Relax: A Routine Pap Test Helps Prevent Cervical Cancer

Putting your feet up in the stirrups for a quick Pap test may cost you a bit of discomfort, but it could also save your life. The cervical cancer death rate has been halved in the last three decades because women have routinely undergone Pap tests.

A routine Pap test allows your doctor to track any abnormal cervical cell changes (pre-cancer) and allows for earlier treatment and detection to prevent cancer from developing. Simply knowing the signs and symptoms of cervical cancer can help you seek the treatment you need.

What is Cervical Cancer?

Cervical cancer may develop when pre-cancerous changes occur in the cells lining the cervix. Pre-cancer can become cancer in less than a year or may take several years. Some women with pre-cancer never develop cancer. But the American Cancer Society recommends all women receive treatment for pre-cancer because it can prevent cervical cancers from developing.

Some women have no symptoms of cervical cancer. Others may show signs and symptoms only after the cancer becomes invasive and spreads to other tissues nearby in the body, according to The American Cancer Society. Symptoms may include:

  • Bleeding that is abnormal such as after sex, after menopause, bleeding and spotting between periods, heavier or longer menstrual periods or bleeding after douching or a pelvic examination

  • Unusual discharge that may contain blood after menopause or between periods

  • Pain during intercourse

What is a Pap Test?

Your gynecologist will take a small device called a speculum to keep the vagina open and use a spatula to scrape epithelial cells from the lining of your cervix. Then, the doctor will take another sample from the endocervix using a brush or cotton-tipped swab.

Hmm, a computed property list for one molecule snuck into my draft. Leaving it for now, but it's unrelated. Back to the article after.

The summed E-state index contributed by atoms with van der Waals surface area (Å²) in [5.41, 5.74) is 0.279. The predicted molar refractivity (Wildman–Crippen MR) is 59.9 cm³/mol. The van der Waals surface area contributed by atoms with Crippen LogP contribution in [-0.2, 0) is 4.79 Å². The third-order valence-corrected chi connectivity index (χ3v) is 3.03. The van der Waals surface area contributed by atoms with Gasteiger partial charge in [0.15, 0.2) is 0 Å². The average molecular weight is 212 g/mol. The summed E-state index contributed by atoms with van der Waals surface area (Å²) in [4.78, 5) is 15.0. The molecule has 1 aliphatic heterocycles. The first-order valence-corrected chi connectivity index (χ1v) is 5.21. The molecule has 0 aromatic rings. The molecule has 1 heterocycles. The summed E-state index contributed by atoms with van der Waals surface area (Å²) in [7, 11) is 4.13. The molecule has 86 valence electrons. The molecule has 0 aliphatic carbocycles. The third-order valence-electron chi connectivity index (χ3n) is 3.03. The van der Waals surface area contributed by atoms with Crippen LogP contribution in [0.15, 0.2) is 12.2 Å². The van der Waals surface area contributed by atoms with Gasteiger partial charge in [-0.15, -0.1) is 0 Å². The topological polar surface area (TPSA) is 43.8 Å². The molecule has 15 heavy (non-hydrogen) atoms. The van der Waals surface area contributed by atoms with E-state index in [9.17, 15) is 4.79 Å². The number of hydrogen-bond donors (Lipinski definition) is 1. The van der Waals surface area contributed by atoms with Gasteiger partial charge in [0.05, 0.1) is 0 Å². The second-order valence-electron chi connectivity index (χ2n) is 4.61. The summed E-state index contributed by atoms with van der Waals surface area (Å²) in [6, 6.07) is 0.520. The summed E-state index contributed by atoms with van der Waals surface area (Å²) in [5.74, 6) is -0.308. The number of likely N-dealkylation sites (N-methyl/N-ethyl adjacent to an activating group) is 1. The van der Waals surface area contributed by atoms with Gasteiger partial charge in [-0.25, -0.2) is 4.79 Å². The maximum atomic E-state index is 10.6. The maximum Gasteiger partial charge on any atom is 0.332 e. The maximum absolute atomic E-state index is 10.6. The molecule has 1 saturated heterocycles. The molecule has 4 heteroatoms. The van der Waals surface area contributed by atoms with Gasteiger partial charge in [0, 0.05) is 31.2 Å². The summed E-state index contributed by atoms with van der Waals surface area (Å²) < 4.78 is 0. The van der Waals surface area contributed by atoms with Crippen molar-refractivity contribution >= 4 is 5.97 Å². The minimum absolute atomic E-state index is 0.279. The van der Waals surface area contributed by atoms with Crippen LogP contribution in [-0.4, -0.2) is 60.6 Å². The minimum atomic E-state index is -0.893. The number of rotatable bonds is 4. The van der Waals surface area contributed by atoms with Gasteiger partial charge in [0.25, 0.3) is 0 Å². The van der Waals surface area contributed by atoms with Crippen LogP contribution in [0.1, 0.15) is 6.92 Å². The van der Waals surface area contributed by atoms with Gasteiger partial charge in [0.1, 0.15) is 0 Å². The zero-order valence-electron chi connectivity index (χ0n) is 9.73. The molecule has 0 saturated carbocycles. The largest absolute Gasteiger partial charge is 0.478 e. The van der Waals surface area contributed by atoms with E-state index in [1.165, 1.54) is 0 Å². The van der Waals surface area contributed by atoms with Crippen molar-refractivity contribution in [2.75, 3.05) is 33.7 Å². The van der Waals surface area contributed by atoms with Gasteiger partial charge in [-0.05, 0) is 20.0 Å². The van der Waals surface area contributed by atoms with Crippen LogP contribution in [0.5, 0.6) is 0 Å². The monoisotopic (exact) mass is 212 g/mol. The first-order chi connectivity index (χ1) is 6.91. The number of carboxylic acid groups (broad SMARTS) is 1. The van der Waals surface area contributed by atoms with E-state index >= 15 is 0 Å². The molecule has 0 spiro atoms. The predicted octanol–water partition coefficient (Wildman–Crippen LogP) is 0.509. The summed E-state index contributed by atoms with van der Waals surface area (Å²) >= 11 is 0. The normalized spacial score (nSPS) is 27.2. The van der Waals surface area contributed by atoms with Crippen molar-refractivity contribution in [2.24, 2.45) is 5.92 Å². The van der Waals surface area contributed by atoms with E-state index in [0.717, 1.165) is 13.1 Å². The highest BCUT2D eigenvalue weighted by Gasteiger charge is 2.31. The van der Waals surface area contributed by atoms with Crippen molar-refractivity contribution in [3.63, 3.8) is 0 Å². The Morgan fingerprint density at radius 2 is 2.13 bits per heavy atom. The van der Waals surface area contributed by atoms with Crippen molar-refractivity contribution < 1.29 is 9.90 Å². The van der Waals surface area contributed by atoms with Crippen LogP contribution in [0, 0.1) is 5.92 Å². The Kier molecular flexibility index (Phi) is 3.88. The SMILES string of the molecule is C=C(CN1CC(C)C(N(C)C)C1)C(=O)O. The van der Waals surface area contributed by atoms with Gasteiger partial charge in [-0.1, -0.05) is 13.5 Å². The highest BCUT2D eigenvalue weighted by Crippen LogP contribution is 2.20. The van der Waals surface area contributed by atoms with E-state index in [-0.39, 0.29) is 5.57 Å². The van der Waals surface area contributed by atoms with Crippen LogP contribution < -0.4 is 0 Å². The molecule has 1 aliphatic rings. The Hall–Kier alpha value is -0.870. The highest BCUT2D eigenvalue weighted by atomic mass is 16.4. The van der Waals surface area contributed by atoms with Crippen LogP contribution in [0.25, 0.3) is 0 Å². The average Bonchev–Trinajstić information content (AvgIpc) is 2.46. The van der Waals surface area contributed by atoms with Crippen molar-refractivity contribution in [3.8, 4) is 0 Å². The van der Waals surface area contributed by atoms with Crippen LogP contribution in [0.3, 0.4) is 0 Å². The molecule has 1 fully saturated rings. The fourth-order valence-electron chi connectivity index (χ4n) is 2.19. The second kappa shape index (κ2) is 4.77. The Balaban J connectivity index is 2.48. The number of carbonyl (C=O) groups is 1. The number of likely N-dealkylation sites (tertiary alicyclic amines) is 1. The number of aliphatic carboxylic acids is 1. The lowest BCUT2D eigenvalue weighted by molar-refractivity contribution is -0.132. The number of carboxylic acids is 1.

A pelvic exam is not the same as a Pap test. During a pelvic exam, your doctor will examine the reproductive organs and may also test for sexually transmitted diseases and perform a Pap test.

How Often Should I Be Tested?

The American Cancer Society recommends following these guidelines for testing and screening of cervical cancer:

  • Beginning at age 21, all women should undergo a Pap test every three years until they reach 29 years old.
  • Once you are 30 years old, your gynecologist will recommend a Pap test combined with a test for HPV every five years. This co-testing will continue until you are 65 years old. You may also opt to undergo just Pap testing every three years between the ages of 30 and 65 years old.
  • Women who have undergone total hysterectomies can stop screenings unless they had the hysterectomy as a result of removing pre-cancerous cells. If you had a hysterectomy without removal of the cervix, you can follow the testing recommendations outlined above.

Early detection of cervical cancer is possible with routine screenings with a Pap and/or HPV test. And if you notice any of the signs and symptoms of cervical cancer, call your doctor without delay.

Saint Francis Healthcare will offer free pelvic exams and Pap tests on Tuesday, April 25 and Wednesday, April 26 at the OB/GYN Center.

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